North Carolina regulators said Monday that five power plants owned by Duke Energy have been cited for violating water pollution laws, three days after announcing a similar action against Duke’s plant in Eden, N.C., where 39,000 tons of coal ash fouled the Dan River last month.
The citations, which charge Duke with failing to obtain storm-water permits under federal law, could lead to fines of $25,000 per day for each of the six plants.
The enforcement actions by the state’s Department of Environment and Natural Resources came after weeks of public outrage about the spill. But according to documents in recent court proceedings, regulators within the agency have tried for several years to force Duke to bring its plants into compliance, only to be frustrated time and again.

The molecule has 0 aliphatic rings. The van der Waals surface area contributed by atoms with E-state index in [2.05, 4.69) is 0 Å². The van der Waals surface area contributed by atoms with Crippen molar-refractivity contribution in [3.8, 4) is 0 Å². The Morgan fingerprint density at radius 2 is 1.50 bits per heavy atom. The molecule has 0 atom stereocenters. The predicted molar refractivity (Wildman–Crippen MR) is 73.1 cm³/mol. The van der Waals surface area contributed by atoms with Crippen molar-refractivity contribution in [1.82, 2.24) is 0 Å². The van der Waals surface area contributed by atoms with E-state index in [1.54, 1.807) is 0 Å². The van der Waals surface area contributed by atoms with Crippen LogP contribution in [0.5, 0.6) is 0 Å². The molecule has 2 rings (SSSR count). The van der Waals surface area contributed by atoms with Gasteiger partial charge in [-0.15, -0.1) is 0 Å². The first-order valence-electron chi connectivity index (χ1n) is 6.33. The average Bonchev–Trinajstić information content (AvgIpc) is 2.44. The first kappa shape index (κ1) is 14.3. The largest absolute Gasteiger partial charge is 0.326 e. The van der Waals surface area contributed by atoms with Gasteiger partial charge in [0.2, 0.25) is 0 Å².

“Over the last year and a half, we repeatedly asked for a status and direction on these, and we have been given none,” an environmental engineer in the department wrote to colleagues in September, referring to efforts to require storm-water permits.
Current and former employees of the environmental agency have said that under the administration of Gov. Pat McCrory, a Republican, and the Republican-controlled legislature, regulators were told to play down enforcement of pollution laws in favor of spurring economic activity and jobs.
Last year, after environmental groups said they would sue Duke over pollution from its coal ash ponds at power plants,...
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